Thursday, December 06, 2012

Future Blues reviewed in the Galway Advertiser



In today’s (December 6 2012) edition of the Galway Advertiser (Galway, Ireland’s free weekly paper), my friend the poet Kevin Higgins reviews Future Blues, along with our mutual Salmon Poetry press-mate Patrick Chapman’s A Promiscuity of Spines.  The review appears on page 112, and can be read here (click link then scroll down).

Below, transcribed is the part of the text which deals with Future Blues:


Children of The Burning Bush

By Kevin Higgins

Michael S Begnal lived here in Galway for several years and was editor of The Burning Bush literary magazine. Mike was keen to push the boundaries of Irish poetry and impatient with well made but dull lyric epiphanies about family, church, or the field across the road.

Mike’s view has been that too many Irish poets are nice boys and girls with excellent degrees who write acceptable little poems more designed to impress the poet’s parents than do anything else. He’s interested in the wayward strand of Irish poetry typified by the work of the late James Liddy, whose poems are perhaps the place where Allen Ginsberg meets Patrick Kavanagh at his most raucous.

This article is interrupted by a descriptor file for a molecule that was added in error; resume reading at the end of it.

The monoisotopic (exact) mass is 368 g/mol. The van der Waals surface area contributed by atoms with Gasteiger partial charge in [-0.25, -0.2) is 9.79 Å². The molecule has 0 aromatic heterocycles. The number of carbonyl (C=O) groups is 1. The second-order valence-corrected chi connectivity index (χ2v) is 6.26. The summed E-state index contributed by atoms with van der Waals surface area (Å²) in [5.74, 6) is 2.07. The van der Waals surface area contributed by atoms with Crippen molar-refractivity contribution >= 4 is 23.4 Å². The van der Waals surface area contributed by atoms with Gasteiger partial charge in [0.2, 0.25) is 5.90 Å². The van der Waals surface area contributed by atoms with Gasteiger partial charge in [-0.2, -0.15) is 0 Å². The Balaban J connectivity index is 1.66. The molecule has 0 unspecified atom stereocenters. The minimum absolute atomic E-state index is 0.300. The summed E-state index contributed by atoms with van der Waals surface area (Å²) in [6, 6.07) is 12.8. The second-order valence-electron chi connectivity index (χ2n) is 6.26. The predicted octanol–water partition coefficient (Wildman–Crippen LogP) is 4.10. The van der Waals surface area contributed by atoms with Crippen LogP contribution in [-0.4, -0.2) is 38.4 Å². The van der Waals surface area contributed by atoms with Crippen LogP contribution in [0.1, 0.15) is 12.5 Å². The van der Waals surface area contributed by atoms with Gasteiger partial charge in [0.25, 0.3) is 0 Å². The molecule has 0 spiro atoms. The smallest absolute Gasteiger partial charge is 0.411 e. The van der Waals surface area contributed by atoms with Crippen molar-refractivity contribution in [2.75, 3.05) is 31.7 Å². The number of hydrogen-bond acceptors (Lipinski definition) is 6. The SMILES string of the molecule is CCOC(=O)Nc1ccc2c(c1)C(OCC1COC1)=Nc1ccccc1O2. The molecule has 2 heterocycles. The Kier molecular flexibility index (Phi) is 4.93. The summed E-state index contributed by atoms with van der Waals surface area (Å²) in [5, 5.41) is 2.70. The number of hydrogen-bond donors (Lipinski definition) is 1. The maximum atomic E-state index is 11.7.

If you think poetry should rhyme and be about girls with flaming red hair going to school barefoot through the fields, then Mike’s new collection Future Blues (Salmon Poetry) is definitely not for you.

In poems such as ‘Dead Rabbits’ Begnal doesn’t take the easy route of obvious autobiography, but instead disturbs the reader with images and makes us think: “mouths stained green with chlorophyll,/ the corpses lined the roadside then// the economy warped in its spasms,/ died or passed to America.”

He really gets into his stride in the longer poems, ‘Homage To Allen Kirkpatrick’ – which runs to four pages – and the Ginsberg style ‘Manifesto’: “WHEREAS/ they want to kill us—/ even now when I stand/ with my back to the window/ it’s like I might get shot/through the blinds.”

Here and there Begnal shows he shares Ginsberg’s weakness for profound sounding, abstract words, such as “transmigration” and “genealogies”. All in all, though, a strong collection. If you like Tom Waits’ stranger albums, then Future Blues may well be the poetry book for you.

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